With his 2008 Pulitzer Prize for Fiction award still just a few months old, Dominican-American author Junot Díaz is enjoying a literary honeymoon. After pouring 11 years into writing his debut novel, The Brief Wondrous Life of Oscar Wao (which also picked up a National Book Critics Circle Award), Díaz deserves a break. Having grown up in severe poverty in New Jersey before earning degrees at both Rutgers and Cornell, he went on to write short fiction for The New Yorker magazine (which listed him as one of the top 20 writers for the 21st century) and The Paris Review, among others. In 1996, Díaz released Drown, a collection of semi-autobiographical short stories told from the point of view of a Dominican teen struggling to adapt to life in America. In 2007, he completed Wondrous Life, the story of a nerdy teenage Dominican immigrant who turns to sci-fi novels and action figures for comfort as he navigates a confusing life balancing two cultures and a less-than-happy home. The 80s were the perfect time for nerds, Díaz has said. With personal computing, role-playing games, comic books, video games, it was like this perfect storm of nerdery. Díaz is now a professor at MIT, teaching classes in between speaking engagements and award ceremonies. 7:30 p.m. Hobby Center, Zilkha Hall, 800 Bagby. For information, call 713-521-2026 or visit www.inprinthouston.org. $5.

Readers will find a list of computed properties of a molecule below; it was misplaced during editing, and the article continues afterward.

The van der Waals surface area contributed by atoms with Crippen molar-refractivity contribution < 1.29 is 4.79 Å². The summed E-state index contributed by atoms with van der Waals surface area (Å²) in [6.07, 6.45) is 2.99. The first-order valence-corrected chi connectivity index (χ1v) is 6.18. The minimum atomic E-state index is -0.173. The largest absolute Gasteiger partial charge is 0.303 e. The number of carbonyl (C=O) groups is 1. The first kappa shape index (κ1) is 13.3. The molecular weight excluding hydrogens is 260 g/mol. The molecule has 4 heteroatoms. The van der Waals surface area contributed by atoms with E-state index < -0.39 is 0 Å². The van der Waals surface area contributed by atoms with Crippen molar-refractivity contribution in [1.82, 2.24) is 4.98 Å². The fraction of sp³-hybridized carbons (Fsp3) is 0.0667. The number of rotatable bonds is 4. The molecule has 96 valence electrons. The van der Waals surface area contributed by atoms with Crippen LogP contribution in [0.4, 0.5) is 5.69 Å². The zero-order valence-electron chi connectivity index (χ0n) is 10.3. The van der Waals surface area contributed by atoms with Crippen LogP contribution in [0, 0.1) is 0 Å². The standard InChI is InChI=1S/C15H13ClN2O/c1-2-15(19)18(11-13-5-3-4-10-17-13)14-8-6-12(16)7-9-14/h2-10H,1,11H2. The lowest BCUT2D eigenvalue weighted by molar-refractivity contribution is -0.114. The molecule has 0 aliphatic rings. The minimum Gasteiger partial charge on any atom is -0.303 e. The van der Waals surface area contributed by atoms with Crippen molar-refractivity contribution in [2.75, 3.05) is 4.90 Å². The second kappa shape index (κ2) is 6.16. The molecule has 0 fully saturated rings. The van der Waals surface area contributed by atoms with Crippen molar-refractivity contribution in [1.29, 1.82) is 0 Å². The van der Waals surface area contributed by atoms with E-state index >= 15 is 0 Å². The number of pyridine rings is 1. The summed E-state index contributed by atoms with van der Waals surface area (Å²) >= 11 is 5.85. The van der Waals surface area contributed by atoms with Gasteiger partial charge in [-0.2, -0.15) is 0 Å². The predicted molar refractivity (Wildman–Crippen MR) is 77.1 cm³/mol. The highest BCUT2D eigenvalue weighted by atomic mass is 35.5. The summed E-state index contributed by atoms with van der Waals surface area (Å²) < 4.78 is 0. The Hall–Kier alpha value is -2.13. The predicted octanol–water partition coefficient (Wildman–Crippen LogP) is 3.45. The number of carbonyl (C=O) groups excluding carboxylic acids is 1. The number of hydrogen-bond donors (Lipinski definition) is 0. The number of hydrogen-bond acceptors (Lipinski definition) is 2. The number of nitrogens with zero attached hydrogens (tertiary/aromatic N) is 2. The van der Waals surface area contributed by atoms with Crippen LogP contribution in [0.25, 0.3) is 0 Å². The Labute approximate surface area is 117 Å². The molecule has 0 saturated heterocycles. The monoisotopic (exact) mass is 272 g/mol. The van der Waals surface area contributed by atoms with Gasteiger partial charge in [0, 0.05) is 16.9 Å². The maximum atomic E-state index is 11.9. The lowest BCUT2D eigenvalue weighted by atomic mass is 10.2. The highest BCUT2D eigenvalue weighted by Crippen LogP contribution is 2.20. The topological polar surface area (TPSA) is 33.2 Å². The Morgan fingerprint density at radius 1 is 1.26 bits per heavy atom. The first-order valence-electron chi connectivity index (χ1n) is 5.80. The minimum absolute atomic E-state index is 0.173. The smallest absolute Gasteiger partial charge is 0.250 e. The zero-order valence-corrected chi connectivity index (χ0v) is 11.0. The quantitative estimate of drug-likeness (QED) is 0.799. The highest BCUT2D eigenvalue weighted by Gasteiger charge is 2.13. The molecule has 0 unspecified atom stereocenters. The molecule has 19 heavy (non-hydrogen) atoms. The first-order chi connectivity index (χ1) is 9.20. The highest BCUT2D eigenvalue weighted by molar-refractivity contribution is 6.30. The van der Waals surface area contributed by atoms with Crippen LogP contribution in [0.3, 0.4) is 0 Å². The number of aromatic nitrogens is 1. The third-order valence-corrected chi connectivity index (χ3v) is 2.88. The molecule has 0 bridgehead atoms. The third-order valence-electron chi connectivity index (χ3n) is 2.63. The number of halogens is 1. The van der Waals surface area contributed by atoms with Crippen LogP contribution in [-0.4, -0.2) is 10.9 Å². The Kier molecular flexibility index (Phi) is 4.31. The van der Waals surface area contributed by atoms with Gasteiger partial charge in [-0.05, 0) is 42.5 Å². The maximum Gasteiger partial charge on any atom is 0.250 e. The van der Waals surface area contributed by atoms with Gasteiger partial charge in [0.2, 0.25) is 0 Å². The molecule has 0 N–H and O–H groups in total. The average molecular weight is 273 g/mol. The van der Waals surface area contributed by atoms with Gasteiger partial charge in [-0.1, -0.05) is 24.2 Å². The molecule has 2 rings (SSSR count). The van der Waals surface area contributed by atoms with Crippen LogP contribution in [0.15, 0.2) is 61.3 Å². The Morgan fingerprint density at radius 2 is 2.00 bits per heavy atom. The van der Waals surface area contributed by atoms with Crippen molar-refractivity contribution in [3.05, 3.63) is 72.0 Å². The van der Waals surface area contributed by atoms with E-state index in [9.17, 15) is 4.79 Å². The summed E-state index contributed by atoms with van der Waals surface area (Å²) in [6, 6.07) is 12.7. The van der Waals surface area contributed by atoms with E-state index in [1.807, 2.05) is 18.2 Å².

Mon., Sept. 15, 7:30 p.m., 2008
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